Because unregulated power supplies do not have voltage regulators built into them, they typically are designed to produce a specific voltage at a specific maximum output load current. These are typically the block wall chargers that turn AC into a small trickle of DC and are often used to power devices such as household electronics. They are the most common power adapters and are nicknamed a “wall wart”.
The DC voltage output is dependent on an internal voltage reduction transformer and should be matched as closely as possible to the current required by the load. Typically the output voltage will decrease as the current output to the load increases.
With an unregulated DC power supply, the voltage output varies with the size of the load. It typically consists of a rectifier and capacitor smoothing, but no regulation to steady the voltage. It may have safety circuits and would be best for applications that do not require precision.
Figure 4: Block Diagram — Unregulated Linear Supply
The advantages of unregulated power supplies are that they are durable and can be inexpensive. They are best used, however, when precision is not a requirement. They have a residual ripple similar to that shown in Figure 3.
NOTE: Wavelength does not recommend using unregulated power supplies with any of our products.
A regulated DC power supply is essentially an unregulated power supply with the addition of a voltage regulator. This allows the voltage to stay stable regardless of the amount of current consumed by the load, provided the predefined limits are not exceeded.
Figure 5: Block Diagram — Regulated Supply
In regulated power supplies, a circuit continually samples a portion of the output voltage and adjusts the system to keep the output voltage at the required value. In many cases, additional circuitry is included to provide current or voltage limits, noise filtering, and output adjustments.
There are three subsets of regulated power supplies: linear, switched, and battery-based. Of the three basic regulated power supply designs, linear is the least complicated system, but switched and battery power have their advantages.
Linear Power Supply
Linear power supplies are used when precise regulation and the removal of noise is most important. While they are not the most efficient power source, they provide the best performance. The name is derived from the fact that they do not use a switch to regulate the voltage output.
Linear power supplies have been available for years and their use is widespread and reliable. They are also relatively noise-free and commercially available. The disadvantage to linear power supplies is that they require larger components, hence are larger and dissipate more heat than switched power supplies. Compared to switched power supplies and batteries, they are also less efficient, sometimes exhibiting only 50% efficiency.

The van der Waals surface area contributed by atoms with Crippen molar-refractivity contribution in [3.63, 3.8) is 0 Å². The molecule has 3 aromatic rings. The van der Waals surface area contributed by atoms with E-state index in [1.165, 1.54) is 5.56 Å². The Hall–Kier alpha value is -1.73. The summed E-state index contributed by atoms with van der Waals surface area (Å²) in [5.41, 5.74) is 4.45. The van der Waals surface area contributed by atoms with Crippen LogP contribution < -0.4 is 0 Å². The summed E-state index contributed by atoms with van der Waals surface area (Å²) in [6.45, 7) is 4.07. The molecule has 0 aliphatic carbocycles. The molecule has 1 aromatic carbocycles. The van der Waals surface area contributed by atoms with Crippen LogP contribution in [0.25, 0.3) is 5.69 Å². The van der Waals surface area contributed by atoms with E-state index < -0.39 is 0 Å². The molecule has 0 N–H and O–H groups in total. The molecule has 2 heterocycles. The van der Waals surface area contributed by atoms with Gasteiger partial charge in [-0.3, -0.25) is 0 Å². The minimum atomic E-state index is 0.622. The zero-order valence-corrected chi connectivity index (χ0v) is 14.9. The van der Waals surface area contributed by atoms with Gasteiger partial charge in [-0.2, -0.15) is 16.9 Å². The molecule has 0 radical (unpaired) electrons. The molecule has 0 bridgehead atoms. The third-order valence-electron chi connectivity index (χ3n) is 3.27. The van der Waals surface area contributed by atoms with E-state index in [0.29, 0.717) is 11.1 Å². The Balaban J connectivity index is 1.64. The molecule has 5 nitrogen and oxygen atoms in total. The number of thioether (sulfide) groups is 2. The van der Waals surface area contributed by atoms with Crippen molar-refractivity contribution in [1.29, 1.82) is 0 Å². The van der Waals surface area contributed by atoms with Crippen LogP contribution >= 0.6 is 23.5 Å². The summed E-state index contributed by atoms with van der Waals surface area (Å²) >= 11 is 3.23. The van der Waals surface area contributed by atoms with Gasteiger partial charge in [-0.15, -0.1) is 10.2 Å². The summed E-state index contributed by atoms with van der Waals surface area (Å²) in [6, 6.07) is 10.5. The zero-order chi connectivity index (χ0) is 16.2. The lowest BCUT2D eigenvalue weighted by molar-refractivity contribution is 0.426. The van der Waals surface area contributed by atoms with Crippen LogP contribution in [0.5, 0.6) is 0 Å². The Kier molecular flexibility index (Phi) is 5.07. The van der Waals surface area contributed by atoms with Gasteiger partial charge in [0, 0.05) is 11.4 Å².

Switched Power Supply
Switched mode power supplies (SMPS) are more complicated to construct but have greater versatility in polarity and, if designed properly, can have an efficiency of 80% or more. Although they have more components, they are smaller and less expensive than linear power supplies.
Figure 6: Block Diagram — Regulated Switching Supply
One of the advantages of switched mode is that there is a smaller loss across the switch. Because SMPS operate at higher frequencies, they can radiate noise and interfere with other circuits. Interference suppression measures, such as shielding and following layout protocols, must be taken.
The advantages of a switched power supply is that they are typically small and lightweight, have a wide input voltage range and a higher output range, and are much more efficient than a linear supply. However, a SMPS has complex circuitry, can pollute the AC mains, is noisier, and operates at high frequencies requiring interference mitigation.
Battery-based power is a third type of power supply and is essentially a mobile energy storage unit. Battery-based power produces negligible noise to interfere with electronics, but loses capacity and does not provide constant voltage as the batteries drain. In most applications using laser diodes, batteries are the least efficient method of powering the equipment. Most batteries are difficult to match the correct voltage to the load. Using a battery that can exceed the internal power dissipation of the driver or controller can damage your device.